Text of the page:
I've given up on 'staking'.

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Comment by Dave Riley on May 21, 2018 at 19:22

No I haven't tried Corn Salad --mainly because I don't eat much in the way of salad greens except chicory, endive and radicchio.

I love endive passionately and this growing season I'm keen to explore the cooked version of chicory and endive...and bulb fennel.

At the moment I'm fiddling with my cabbage options as I find 'a' cabbage is a versatile must-have veg to always have at hand. And last year's harvest was good over a long period.

Nutritious of course.

And there's always kimchi and sauerkraut that can be made.

Comment by Christa on May 21, 2018 at 11:03

Dave have you tried the Valerianella olitoria or as the Dutch call it "veldsla" it is grown in the Netherlands as a staple food.   It is called Dutch Corn Salad on the seed site.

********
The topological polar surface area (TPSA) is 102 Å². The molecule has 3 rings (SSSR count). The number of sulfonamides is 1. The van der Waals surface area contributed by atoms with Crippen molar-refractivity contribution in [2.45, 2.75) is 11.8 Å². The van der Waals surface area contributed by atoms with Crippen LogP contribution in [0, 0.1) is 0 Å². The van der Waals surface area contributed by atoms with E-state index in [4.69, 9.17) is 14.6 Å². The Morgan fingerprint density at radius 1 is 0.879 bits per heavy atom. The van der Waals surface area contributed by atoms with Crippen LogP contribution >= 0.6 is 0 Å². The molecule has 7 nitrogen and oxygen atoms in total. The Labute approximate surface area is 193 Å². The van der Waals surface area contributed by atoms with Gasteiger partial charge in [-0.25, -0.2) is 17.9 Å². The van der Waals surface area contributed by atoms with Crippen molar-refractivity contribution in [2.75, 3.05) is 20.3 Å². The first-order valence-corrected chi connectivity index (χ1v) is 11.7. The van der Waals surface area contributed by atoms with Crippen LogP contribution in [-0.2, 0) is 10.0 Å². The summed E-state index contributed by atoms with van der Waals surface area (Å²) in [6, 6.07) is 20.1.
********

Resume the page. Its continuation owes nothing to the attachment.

Comment by Dave Riley on May 20, 2018 at 23:49

I worry about standing on my worms. The earth and the mulch will spring back excepting when it is freewayed by daily traffic.

Indeed the few paths are thicker mulched than the beds.Cushioning for worms underneath.

Here I was thinking I'd be returning to normal gardening in way of cultivating  vegetables and I'm still stuck in chaos mode.

I'm hoping that when the Vetiver hedges grow up and consolidate in lines I'll inherit more form:'a place for everything and everything in its place.'

But I'm getting better and even plant the same vegetables together in small family groups when once I used to separate them all.

That's the lesson you learn from potatoes -- because I kept losing the place where I'd planted them.They died back and went missing from harvest.

The tomato line drop is not a new invention.